4. “Pete V.” appears to refer to Pete Villareal, Barrett's probation officer. He was interviewed by Petitioner's counsel after the Roberts letter was discovered but had no recollection of the case.
5. Barrett's plea agreement provided that, in return for her complete and truthful testimony in all proceedings, the prosecution would dismiss all charges pending against her except “grand theft auto.” Originally, the agreement also specified that Barrett's representation that she had not personally inflicted any injuries on Van Zandt had to be truthful. This condition was deleted before Petitioner's trial. The government honored its agreement with Barrett.
6. We review de novo the district court's denial of the petition for habeas corpus. Beardslee v. Woodford, 358 F.3d 560, 568 (9th Cir.2004). Because this petition was filed before the effective date of the Antiterrorism and Effective Death Penalty Act of 1996 (“AEDPA”), pre-AEDPA law applies. See Morris II, 273 F.3d at 830; Silva v. Brown, 416 F.3d 980, 985 (9th Cir.2005). Thus, we may set aside the state court conviction only if Petitioner proves that his “detention violates the fundamental liberties of the person.” Hayes v. Brown, 399 F.3d 972, 978 (9th Cir.2005) (en banc) (internal quotation marks omitted).
7. Mooney originated the rule that a conviction obtained through the use of perjured testimony violates due process. Mooney, 294 U.S. at 112, 55 S.Ct. 340; Hayes, 399 F.3d at 983. Napue expanded Mooney to encompass false testimony bearing only on the credibility of a witness. Napue, 360 U.S. at 269, 79 S.Ct. 1173; Hayes, 399 F.3d at 983-84. For convenience, we refer to Petitioner's argument as a “Mooney-Napue claim.” See United States v. Zuno-Arce, 339 F.3d 886, 889 (9th Cir.2003) (discussing elements of a “Mooney-Napue claim”).
8. Although the Supreme Court has suggested that the presentation of perjured testimony gives rise to a type of Brady claim, see United States v. Agurs, 427 U.S. 97, 103, 96 S.Ct. 2392, 49 L.Ed.2d 342 (1976) (noting that the Brady rule applies in three different situations, one of which is “typified by Mooney ”), we view this Mooney-Napue claim as analytically distinct from the Brady claim. We deal not with whether the Gumz status report itself ought to have been turned over to the defense, but with whether there was perjured testimony by Barrett that ought to have been investigated and disclosed by the prosecution. See Banks v. Dretke, 540 U.S. 668, 690 n. 11, 124 S.Ct. 1256, 157 L.Ed.2d 1166 (2004) (declining to decide whether a Napue claim must be pleaded separately from a Brady claim).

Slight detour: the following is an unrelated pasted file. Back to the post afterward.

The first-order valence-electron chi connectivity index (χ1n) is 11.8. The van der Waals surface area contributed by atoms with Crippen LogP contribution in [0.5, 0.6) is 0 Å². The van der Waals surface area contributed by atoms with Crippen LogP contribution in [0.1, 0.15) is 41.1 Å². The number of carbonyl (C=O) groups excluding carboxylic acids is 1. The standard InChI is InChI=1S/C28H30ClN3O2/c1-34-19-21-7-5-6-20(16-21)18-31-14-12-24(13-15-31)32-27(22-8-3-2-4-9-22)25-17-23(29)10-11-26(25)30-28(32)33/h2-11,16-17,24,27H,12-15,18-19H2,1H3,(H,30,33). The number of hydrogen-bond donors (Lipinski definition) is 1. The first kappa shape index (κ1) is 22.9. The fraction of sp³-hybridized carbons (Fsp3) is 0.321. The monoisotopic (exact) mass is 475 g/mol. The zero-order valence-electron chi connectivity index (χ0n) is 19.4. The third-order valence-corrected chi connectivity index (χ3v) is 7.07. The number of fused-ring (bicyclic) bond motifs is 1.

9. Petitioner argues that the length of the jury's deliberation shows that the case was close and that the outcome might have been different had the jury known that Barrett had perjured herself in some way beyond what the jury knew already. See Jennings v. Woodford, 290 F.3d 1006, 1019 (9th Cir.2002). We disagree. It is true that the jury deliberated for approximately a day and a half, but that does not mandate a finding of prejudice. See United States v. Velarde-Gomez, 269 F.3d 1023, 1036 (9th Cir.2001) (en banc) (suggesting that length of deliberations is but one factor among many in the prejudice analysis).
GRABER, Circuit Judge.
Docket No: No. 05-99002.
Decided: May 09, 2006
Court: United States Court of Appeals,Ninth Circuit.